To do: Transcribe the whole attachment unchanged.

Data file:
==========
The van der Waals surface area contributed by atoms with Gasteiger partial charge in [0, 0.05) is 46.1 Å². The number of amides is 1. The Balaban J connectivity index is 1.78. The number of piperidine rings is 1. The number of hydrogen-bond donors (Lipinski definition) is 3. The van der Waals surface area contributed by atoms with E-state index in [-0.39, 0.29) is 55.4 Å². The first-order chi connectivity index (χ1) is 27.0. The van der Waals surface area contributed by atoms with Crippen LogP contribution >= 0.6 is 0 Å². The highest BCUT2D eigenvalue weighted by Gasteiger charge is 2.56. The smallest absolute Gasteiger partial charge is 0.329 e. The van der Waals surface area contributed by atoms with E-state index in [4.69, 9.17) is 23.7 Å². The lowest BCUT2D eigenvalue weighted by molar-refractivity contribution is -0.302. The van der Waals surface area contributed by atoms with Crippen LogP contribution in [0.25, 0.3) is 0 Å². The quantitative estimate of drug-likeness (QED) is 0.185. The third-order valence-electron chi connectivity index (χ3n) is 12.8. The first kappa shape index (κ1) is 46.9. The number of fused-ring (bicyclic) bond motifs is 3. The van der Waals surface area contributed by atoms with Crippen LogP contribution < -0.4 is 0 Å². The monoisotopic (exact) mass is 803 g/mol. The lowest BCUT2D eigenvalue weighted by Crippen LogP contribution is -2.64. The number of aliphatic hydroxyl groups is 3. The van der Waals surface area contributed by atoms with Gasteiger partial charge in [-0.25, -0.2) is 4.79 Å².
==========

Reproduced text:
The van der Waals surface area contributed by atoms with Gasteiger partial charge in [0, 0.05) is 46.1 Å². The number of amides is 1. The Balaban J connectivity index is 1.78. The number of piperidine rings is 1. The number of hydrogen-bond donors (Lipinski definition) is 3. The van der Waals surface area contributed by atoms with E-state index in [-0.39, 0.29) is 55.4 Å². The first-order chi connectivity index (χ1) is 27.0. The van der Waals surface area contributed by atoms with Crippen LogP contribution >= 0.6 is 0 Å². The highest BCUT2D eigenvalue weighted by Gasteiger charge is 2.56. The smallest absolute Gasteiger partial charge is 0.329 e. The van der Waals surface area contributed by atoms with E-state index in [4.69, 9.17) is 23.7 Å². The lowest BCUT2D eigenvalue weighted by molar-refractivity contribution is -0.302. The van der Waals surface area contributed by atoms with Crippen LogP contribution in [0.25, 0.3) is 0 Å². The quantitative estimate of drug-likeness (QED) is 0.185. The third-order valence-electron chi connectivity index (χ3n) is 12.8. The first kappa shape index (κ1) is 46.9. The number of fused-ring (bicyclic) bond motifs is 3. The van der Waals surface area contributed by atoms with Crippen LogP contribution < -0.4 is 0 Å². The monoisotopic (exact) mass is 803 g/mol. The lowest BCUT2D eigenvalue weighted by Crippen LogP contribution is -2.64. The number of aliphatic hydroxyl groups is 3. The van der Waals surface area contributed by atoms with Gasteiger partial charge in [-0.25, -0.2) is 4.79 Å².